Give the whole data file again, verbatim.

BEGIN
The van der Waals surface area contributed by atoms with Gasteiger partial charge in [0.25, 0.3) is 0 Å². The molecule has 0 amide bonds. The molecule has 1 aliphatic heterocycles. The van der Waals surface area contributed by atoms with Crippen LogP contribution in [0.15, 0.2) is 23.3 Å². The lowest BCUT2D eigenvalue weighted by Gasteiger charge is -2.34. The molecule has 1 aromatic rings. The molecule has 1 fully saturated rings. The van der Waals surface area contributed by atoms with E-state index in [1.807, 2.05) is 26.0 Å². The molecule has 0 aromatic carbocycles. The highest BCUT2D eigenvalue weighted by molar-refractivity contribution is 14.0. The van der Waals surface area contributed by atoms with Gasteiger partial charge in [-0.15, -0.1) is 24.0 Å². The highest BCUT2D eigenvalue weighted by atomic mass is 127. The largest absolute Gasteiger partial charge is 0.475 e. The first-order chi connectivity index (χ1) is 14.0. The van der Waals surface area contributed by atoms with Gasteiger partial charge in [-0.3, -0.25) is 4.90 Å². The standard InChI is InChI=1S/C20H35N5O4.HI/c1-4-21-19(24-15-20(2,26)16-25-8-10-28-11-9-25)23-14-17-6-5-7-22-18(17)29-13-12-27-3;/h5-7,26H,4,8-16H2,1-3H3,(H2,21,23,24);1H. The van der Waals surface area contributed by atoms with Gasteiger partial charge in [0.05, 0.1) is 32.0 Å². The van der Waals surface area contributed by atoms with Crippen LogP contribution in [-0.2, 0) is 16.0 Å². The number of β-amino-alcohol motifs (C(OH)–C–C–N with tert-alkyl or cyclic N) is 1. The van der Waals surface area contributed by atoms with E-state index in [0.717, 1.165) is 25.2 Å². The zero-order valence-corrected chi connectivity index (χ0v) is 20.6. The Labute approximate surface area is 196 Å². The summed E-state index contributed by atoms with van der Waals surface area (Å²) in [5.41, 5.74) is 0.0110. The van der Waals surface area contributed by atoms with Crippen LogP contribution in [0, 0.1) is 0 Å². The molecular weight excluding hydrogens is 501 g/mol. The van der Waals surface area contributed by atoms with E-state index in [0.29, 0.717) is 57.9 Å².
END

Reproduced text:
The van der Waals surface area contributed by atoms with Gasteiger partial charge in [0.25, 0.3) is 0 Å². The molecule has 0 amide bonds. The molecule has 1 aliphatic heterocycles. The van der Waals surface area contributed by atoms with Crippen LogP contribution in [0.15, 0.2) is 23.3 Å². The lowest BCUT2D eigenvalue weighted by Gasteiger charge is -2.34. The molecule has 1 aromatic rings. The molecule has 1 fully saturated rings. The van der Waals surface area contributed by atoms with E-state index in [1.807, 2.05) is 26.0 Å². The molecule has 0 aromatic carbocycles. The highest BCUT2D eigenvalue weighted by molar-refractivity contribution is 14.0. The van der Waals surface area contributed by atoms with Gasteiger partial charge in [-0.15, -0.1) is 24.0 Å². The highest BCUT2D eigenvalue weighted by atomic mass is 127. The largest absolute Gasteiger partial charge is 0.475 e. The first-order chi connectivity index (χ1) is 14.0. The van der Waals surface area contributed by atoms with Gasteiger partial charge in [-0.3, -0.25) is 4.90 Å². The standard InChI is InChI=1S/C20H35N5O4.HI/c1-4-21-19(24-15-20(2,26)16-25-8-10-28-11-9-25)23-14-17-6-5-7-22-18(17)29-13-12-27-3;/h5-7,26H,4,8-16H2,1-3H3,(H2,21,23,24);1H. The van der Waals surface area contributed by atoms with Gasteiger partial charge in [0.05, 0.1) is 32.0 Å². The van der Waals surface area contributed by atoms with Crippen LogP contribution in [-0.2, 0) is 16.0 Å². The number of β-amino-alcohol motifs (C(OH)–C–C–N with tert-alkyl or cyclic N) is 1. The van der Waals surface area contributed by atoms with E-state index in [0.717, 1.165) is 25.2 Å². The zero-order valence-corrected chi connectivity index (χ0v) is 20.6. The Labute approximate surface area is 196 Å². The summed E-state index contributed by atoms with van der Waals surface area (Å²) in [5.41, 5.74) is 0.0110. The van der Waals surface area contributed by atoms with Crippen LogP contribution in [0, 0.1) is 0 Å². The molecular weight excluding hydrogens is 501 g/mol. The van der Waals surface area contributed by atoms with E-state index in [0.29, 0.717) is 57.9 Å².